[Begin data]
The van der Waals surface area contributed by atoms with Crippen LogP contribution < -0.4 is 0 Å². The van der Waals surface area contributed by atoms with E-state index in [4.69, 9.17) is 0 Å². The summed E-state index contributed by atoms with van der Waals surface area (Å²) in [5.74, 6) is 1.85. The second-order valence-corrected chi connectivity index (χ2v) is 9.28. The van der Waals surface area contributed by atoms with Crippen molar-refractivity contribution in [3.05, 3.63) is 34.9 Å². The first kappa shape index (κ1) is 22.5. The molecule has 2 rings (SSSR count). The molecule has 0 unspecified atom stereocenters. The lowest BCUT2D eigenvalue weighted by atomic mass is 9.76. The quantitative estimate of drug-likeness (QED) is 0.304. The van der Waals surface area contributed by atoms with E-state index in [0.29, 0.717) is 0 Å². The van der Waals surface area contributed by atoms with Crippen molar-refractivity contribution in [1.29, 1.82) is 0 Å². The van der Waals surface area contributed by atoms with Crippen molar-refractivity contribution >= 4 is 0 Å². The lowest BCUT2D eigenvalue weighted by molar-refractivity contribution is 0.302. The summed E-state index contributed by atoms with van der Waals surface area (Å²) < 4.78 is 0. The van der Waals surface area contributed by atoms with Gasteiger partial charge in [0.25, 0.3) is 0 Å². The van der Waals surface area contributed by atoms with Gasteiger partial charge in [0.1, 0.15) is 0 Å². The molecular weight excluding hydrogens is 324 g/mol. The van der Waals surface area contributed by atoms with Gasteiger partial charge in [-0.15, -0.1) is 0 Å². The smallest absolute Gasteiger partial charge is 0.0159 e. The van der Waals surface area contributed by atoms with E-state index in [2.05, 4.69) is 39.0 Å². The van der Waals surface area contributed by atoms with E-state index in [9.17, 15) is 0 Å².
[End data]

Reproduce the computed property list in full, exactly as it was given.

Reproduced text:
The van der Waals surface area contributed by atoms with Crippen LogP contribution < -0.4 is 0 Å². The van der Waals surface area contributed by atoms with E-state index in [4.69, 9.17) is 0 Å². The summed E-state index contributed by atoms with van der Waals surface area (Å²) in [5.74, 6) is 1.85. The second-order valence-corrected chi connectivity index (χ2v) is 9.28. The van der Waals surface area contributed by atoms with Crippen molar-refractivity contribution in [3.05, 3.63) is 34.9 Å². The first kappa shape index (κ1) is 22.5. The molecule has 2 rings (SSSR count). The molecule has 0 unspecified atom stereocenters. The lowest BCUT2D eigenvalue weighted by atomic mass is 9.76. The quantitative estimate of drug-likeness (QED) is 0.304. The van der Waals surface area contributed by atoms with E-state index in [0.29, 0.717) is 0 Å². The van der Waals surface area contributed by atoms with Crippen molar-refractivity contribution in [1.29, 1.82) is 0 Å². The van der Waals surface area contributed by atoms with Crippen molar-refractivity contribution >= 4 is 0 Å². The lowest BCUT2D eigenvalue weighted by molar-refractivity contribution is 0.302. The summed E-state index contributed by atoms with van der Waals surface area (Å²) < 4.78 is 0. The van der Waals surface area contributed by atoms with Gasteiger partial charge in [0.25, 0.3) is 0 Å². The van der Waals surface area contributed by atoms with Gasteiger partial charge in [0.1, 0.15) is 0 Å². The molecular weight excluding hydrogens is 324 g/mol. The van der Waals surface area contributed by atoms with Gasteiger partial charge in [-0.15, -0.1) is 0 Å². The smallest absolute Gasteiger partial charge is 0.0159 e. The van der Waals surface area contributed by atoms with E-state index in [2.05, 4.69) is 39.0 Å². The van der Waals surface area contributed by atoms with E-state index in [9.17, 15) is 0 Å².